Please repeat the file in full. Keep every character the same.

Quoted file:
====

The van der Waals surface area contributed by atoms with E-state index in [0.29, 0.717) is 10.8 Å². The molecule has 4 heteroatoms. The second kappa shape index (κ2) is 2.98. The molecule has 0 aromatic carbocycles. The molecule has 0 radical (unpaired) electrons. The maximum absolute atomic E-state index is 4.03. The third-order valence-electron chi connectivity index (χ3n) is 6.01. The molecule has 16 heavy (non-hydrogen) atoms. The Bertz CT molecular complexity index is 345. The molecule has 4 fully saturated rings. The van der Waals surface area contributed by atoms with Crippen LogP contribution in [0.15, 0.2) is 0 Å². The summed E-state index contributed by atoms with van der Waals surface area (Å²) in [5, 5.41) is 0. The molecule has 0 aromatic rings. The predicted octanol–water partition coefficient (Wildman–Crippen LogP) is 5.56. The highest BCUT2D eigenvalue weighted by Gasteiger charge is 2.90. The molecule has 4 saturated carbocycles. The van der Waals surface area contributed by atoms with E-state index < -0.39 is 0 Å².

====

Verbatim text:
The van der Waals surface area contributed by atoms with E-state index in [0.29, 0.717) is 10.8 Å². The molecule has 4 heteroatoms. The second kappa shape index (κ2) is 2.98. The molecule has 0 aromatic carbocycles. The molecule has 0 radical (unpaired) electrons. The maximum absolute atomic E-state index is 4.03. The third-order valence-electron chi connectivity index (χ3n) is 6.01. The molecule has 16 heavy (non-hydrogen) atoms. The Bertz CT molecular complexity index is 345. The molecule has 4 fully saturated rings. The van der Waals surface area contributed by atoms with Crippen LogP contribution in [0.15, 0.2) is 0 Å². The summed E-state index contributed by atoms with van der Waals surface area (Å²) in [5, 5.41) is 0. The molecule has 0 aromatic rings. The predicted octanol–water partition coefficient (Wildman–Crippen LogP) is 5.56. The highest BCUT2D eigenvalue weighted by Gasteiger charge is 2.90. The molecule has 4 saturated carbocycles. The van der Waals surface area contributed by atoms with E-state index < -0.39 is 0 Å².